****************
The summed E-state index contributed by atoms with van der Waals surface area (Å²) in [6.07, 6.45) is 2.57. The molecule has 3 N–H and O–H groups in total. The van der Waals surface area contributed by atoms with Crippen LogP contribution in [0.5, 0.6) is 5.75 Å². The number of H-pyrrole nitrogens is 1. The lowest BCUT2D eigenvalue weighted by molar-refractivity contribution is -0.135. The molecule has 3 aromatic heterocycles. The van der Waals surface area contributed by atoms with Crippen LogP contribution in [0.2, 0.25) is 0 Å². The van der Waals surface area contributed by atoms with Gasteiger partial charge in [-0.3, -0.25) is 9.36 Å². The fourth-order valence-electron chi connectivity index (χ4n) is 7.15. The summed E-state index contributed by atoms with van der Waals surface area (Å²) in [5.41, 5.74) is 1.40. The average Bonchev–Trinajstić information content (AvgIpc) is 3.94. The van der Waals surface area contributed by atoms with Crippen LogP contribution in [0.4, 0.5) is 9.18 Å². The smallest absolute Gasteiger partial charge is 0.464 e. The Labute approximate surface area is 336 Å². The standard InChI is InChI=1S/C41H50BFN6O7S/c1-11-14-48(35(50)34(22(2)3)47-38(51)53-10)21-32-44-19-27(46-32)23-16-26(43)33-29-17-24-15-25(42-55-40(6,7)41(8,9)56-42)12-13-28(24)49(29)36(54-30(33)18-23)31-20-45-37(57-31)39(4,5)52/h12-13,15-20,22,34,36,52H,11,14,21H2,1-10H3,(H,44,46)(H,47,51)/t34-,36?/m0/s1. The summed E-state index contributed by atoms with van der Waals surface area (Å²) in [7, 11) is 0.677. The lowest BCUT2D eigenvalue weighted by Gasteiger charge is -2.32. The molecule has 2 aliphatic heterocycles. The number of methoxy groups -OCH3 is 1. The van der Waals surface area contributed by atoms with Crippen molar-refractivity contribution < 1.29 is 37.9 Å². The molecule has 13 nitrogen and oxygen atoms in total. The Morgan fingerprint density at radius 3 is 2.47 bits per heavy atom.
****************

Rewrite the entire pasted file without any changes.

The summed E-state index contributed by atoms with van der Waals surface area (Å²) in [6.07, 6.45) is 2.57. The molecule has 3 N–H and O–H groups in total. The van der Waals surface area contributed by atoms with Crippen LogP contribution in [0.5, 0.6) is 5.75 Å². The number of H-pyrrole nitrogens is 1. The lowest BCUT2D eigenvalue weighted by molar-refractivity contribution is -0.135. The molecule has 3 aromatic heterocycles. The van der Waals surface area contributed by atoms with Crippen LogP contribution in [0.2, 0.25) is 0 Å². The van der Waals surface area contributed by atoms with Gasteiger partial charge in [-0.3, -0.25) is 9.36 Å². The fourth-order valence-electron chi connectivity index (χ4n) is 7.15. The summed E-state index contributed by atoms with van der Waals surface area (Å²) in [5.41, 5.74) is 1.40. The average Bonchev–Trinajstić information content (AvgIpc) is 3.94. The van der Waals surface area contributed by atoms with Crippen LogP contribution in [0.4, 0.5) is 9.18 Å². The smallest absolute Gasteiger partial charge is 0.464 e. The Labute approximate surface area is 336 Å². The standard InChI is InChI=1S/C41H50BFN6O7S/c1-11-14-48(35(50)34(22(2)3)47-38(51)53-10)21-32-44-19-27(46-32)23-16-26(43)33-29-17-24-15-25(42-55-40(6,7)41(8,9)56-42)12-13-28(24)49(29)36(54-30(33)18-23)31-20-45-37(57-31)39(4,5)52/h12-13,15-20,22,34,36,52H,11,14,21H2,1-10H3,(H,44,46)(H,47,51)/t34-,36?/m0/s1. The summed E-state index contributed by atoms with van der Waals surface area (Å²) in [7, 11) is 0.677. The lowest BCUT2D eigenvalue weighted by Gasteiger charge is -2.32. The molecule has 2 aliphatic heterocycles. The number of methoxy groups -OCH3 is 1. The van der Waals surface area contributed by atoms with Crippen molar-refractivity contribution < 1.29 is 37.9 Å². The molecule has 13 nitrogen and oxygen atoms in total. The Morgan fingerprint density at radius 3 is 2.47 bits per heavy atom.